Nebraska was a pleasant surprise. We had not planned on going there, but had a week to kill before Rick and Bobbie came and were not happy with where we were in Wyoming so Nebraska it was. State #19 of our trip so far. We were going to stay in Scotts Bluff, but they were booked for Oregon Trail Days, apparently the biggest celebration of the year for Scotts Bluff. They recommended we stay at Chimney Rock about 25 miles out of town for the weekend and then move back into town. This proved to be a nice choice, the RV park at Chimney Rock was not much, but we had a grand view of the formation right thru the windshield!!!
On the hosts recommendation, we went to Carhenge one afternoon. It was pretty cool, dedicated in 1987 on the summer solicits, it is a to scale replica of England’s Stonehenge made of junk cars. Initially it had 4 foreign cars included in the sculpture, but they have since been removed, all cars are vintage American made. They even had a funeral procession and burial of the last three foreign automobiles leaving the headstone below. Admission is of course FREE!!!
We returned to Scotts Bluff, NE on Sunday and were going to participate in Oregon Trail Days, until we realized that it was just a carnival. Thought there might be some history, reenactments or something going on, but no just a carnival that we could see right out the windshield. The view at Chimney Rock was better, but such is life.
When the carnival was over we did have quite a nice view of Scottsbluff from our campsite. Both Scottsbluff and Chimney Rock are along the North Platte river and were well known landmarks on the Oregon, Mormon and California trails. All three trails were basically one in the same thru Nebraska and then split off going their own way. Interesting to note that the Pony Express traveled this same route for about a year and a half 1860 – 1861 until the first transcontinental telegraph was installed making the pony express pretty much obsolete.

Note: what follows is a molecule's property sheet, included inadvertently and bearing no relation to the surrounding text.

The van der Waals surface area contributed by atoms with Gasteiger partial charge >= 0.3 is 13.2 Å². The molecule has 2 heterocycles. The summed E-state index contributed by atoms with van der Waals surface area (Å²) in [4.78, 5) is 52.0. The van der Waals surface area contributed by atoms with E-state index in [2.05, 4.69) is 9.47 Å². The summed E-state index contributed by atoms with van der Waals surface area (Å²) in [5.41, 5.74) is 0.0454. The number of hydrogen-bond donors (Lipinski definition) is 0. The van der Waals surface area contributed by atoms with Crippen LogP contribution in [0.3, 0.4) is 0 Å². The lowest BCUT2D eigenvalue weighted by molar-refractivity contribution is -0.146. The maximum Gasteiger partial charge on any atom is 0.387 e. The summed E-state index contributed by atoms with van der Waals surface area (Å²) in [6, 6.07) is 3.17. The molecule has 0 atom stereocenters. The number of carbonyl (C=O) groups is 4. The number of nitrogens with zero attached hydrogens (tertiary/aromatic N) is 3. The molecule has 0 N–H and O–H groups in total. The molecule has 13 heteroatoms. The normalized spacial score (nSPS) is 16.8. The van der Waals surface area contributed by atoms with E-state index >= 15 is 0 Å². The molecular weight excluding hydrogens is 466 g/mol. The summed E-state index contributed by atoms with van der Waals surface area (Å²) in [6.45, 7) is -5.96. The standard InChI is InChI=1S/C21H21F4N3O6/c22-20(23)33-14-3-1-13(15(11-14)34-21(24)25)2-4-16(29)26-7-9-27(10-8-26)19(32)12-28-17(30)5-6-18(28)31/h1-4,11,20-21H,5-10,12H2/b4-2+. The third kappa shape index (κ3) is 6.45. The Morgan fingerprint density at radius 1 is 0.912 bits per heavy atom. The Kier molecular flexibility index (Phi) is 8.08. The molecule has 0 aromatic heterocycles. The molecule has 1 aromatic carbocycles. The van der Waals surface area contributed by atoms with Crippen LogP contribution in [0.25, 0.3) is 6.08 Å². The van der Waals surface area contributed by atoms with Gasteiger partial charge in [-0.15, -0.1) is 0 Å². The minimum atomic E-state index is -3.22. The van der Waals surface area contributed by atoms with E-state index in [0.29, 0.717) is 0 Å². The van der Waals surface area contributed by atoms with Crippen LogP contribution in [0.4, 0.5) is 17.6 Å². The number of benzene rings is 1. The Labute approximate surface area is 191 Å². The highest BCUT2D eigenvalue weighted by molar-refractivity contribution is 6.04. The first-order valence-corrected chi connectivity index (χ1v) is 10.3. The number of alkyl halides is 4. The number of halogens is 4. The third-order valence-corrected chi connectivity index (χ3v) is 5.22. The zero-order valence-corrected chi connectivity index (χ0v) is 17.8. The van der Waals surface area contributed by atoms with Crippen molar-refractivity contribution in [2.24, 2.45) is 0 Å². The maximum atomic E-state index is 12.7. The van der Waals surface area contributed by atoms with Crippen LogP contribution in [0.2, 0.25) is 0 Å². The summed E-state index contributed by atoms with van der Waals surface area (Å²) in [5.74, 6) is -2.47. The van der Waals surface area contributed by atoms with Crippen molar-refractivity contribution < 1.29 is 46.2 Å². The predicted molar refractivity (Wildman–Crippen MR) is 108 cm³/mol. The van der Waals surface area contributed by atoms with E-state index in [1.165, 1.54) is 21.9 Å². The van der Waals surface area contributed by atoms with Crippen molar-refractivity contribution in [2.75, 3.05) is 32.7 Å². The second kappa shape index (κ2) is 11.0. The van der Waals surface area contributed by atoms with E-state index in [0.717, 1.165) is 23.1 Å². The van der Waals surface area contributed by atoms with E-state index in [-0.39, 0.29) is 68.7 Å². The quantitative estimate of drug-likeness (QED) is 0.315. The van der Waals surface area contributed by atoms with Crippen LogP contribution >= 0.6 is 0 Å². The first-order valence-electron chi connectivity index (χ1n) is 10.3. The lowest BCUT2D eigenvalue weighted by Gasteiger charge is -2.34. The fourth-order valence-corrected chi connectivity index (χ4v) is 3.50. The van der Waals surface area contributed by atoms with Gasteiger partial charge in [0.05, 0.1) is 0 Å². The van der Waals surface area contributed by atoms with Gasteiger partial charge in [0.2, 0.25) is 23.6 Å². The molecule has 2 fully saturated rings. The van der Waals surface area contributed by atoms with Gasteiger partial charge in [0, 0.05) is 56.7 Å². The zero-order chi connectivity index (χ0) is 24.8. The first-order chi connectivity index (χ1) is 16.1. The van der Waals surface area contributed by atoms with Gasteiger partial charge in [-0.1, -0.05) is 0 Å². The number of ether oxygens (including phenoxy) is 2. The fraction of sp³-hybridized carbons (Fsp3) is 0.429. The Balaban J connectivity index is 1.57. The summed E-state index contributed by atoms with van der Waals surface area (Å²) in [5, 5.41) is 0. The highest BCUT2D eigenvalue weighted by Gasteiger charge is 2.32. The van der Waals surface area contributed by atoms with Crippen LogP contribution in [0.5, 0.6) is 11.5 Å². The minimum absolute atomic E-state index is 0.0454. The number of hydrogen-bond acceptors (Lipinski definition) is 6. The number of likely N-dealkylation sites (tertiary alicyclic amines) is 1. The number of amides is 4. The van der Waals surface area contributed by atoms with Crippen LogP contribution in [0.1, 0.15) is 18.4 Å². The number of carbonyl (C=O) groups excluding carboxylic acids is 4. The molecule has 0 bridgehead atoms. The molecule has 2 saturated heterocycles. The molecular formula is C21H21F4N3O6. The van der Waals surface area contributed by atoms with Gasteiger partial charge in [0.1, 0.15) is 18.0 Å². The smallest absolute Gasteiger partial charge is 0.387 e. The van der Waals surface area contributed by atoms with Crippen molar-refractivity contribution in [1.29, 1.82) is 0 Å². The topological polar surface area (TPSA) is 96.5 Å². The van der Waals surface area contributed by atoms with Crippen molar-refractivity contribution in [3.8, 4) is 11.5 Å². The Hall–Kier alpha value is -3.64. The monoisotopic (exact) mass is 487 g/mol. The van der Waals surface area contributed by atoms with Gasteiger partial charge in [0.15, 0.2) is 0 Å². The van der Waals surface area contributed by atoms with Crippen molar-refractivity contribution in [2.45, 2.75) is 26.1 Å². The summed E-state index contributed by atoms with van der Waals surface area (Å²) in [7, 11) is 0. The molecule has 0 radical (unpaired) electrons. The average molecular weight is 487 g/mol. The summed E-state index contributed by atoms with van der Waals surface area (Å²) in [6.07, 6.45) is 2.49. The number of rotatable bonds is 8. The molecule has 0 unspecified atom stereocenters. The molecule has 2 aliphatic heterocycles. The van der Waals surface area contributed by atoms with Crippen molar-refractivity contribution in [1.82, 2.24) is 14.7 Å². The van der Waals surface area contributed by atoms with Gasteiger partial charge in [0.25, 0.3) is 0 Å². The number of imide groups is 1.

Scotts Bluff National Monument is made up of 5 large rock formations of sandstone. These formations guided many pioneer emigrants thru Mitchell Pass one of the only passes navigable by wagon train. The landmark was turned into a National Monument in 1919 and a road to the top of “Scotts Bluff” with three tunnels and a trail down and around “saddle Rock” with a tunnel thru it were all completed by the Civilian Conservation Corps – CCC in the 1930s. The hike is not a loop but for lazy hikers like us there is a shuttle bus. We took the bus up to the top and hiked down…
We were lucky because there was an avalanche on the trail about 18 months ago and the trail had been closed for repairs until just July 8th!! Perfect timing, you can notice the result of the avalanche, so thankful that although there were people on the mountain no one was hurt when it happened.
Other Nebraska sites – Minatare Lake and Light house. This is a state park and has some really nice camp sites on the lake and has this lighthouse that is open to be climbed. They boast that it is one of only 7 interior lighthouses in the country, but this one does not have a light?? Is it still a lighthouse??
Toad Stools Geologic formations – This trip was around 200 miles round trip (with a couple of other sites) and over 40 miles on gravel roads. But the temperature was 105 and we couldn’t really think of much else to do except ride in an airconditioned car. The problem was when we got there, there was a 1.5 mile hike to see the formations in 105 temperatures with Nellie. It was so hot we could barely sit outside for lunch. Luckily, another visitor told us that you only had to go over this ridge to see the best formations and not the entire hike, so we did.
Rubidoux family was important in this area with trappers and fur traders in the 1800s. We visited their old trading post on one of the passes south of Mitchell, not much to it, but notice the antler door knob. Passed these long horns on the way.
All in all Nebraska was a really pleasant surprise. Peace and Love!!